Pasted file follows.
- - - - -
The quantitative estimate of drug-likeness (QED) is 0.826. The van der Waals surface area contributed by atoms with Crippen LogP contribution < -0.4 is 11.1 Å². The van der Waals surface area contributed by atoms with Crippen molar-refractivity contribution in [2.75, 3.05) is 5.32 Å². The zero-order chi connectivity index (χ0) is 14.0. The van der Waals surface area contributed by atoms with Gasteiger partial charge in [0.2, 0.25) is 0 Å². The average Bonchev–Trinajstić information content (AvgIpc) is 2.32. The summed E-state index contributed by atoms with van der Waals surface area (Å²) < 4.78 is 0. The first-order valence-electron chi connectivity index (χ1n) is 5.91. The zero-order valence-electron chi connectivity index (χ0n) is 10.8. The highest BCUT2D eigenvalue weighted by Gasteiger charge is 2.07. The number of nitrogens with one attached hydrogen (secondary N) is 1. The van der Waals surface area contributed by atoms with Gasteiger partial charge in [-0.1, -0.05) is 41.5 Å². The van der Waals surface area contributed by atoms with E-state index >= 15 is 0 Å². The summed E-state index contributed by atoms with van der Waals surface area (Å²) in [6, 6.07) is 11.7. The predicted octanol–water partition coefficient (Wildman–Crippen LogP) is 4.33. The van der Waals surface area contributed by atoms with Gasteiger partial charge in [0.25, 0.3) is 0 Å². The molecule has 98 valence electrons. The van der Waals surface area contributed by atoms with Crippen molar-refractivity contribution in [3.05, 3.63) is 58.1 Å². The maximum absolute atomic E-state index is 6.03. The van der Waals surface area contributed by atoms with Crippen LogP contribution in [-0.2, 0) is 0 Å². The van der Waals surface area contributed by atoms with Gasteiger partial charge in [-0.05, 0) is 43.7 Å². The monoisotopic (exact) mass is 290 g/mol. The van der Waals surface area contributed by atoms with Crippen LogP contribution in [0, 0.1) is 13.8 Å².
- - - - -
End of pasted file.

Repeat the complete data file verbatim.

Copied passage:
The quantitative estimate of drug-likeness (QED) is 0.826. The van der Waals surface area contributed by atoms with Crippen LogP contribution < -0.4 is 11.1 Å². The van der Waals surface area contributed by atoms with Crippen molar-refractivity contribution in [2.75, 3.05) is 5.32 Å². The zero-order chi connectivity index (χ0) is 14.0. The van der Waals surface area contributed by atoms with Gasteiger partial charge in [0.2, 0.25) is 0 Å². The average Bonchev–Trinajstić information content (AvgIpc) is 2.32. The summed E-state index contributed by atoms with van der Waals surface area (Å²) < 4.78 is 0. The first-order valence-electron chi connectivity index (χ1n) is 5.91. The zero-order valence-electron chi connectivity index (χ0n) is 10.8. The highest BCUT2D eigenvalue weighted by Gasteiger charge is 2.07. The number of nitrogens with one attached hydrogen (secondary N) is 1. The van der Waals surface area contributed by atoms with Gasteiger partial charge in [-0.1, -0.05) is 41.5 Å². The van der Waals surface area contributed by atoms with E-state index >= 15 is 0 Å². The summed E-state index contributed by atoms with van der Waals surface area (Å²) in [6, 6.07) is 11.7. The predicted octanol–water partition coefficient (Wildman–Crippen LogP) is 4.33. The van der Waals surface area contributed by atoms with Gasteiger partial charge in [0.25, 0.3) is 0 Å². The molecule has 98 valence electrons. The van der Waals surface area contributed by atoms with Crippen molar-refractivity contribution in [3.05, 3.63) is 58.1 Å². The maximum absolute atomic E-state index is 6.03. The van der Waals surface area contributed by atoms with Crippen LogP contribution in [-0.2, 0) is 0 Å². The van der Waals surface area contributed by atoms with Gasteiger partial charge in [-0.05, 0) is 43.7 Å². The monoisotopic (exact) mass is 290 g/mol. The van der Waals surface area contributed by atoms with Crippen LogP contribution in [0, 0.1) is 13.8 Å².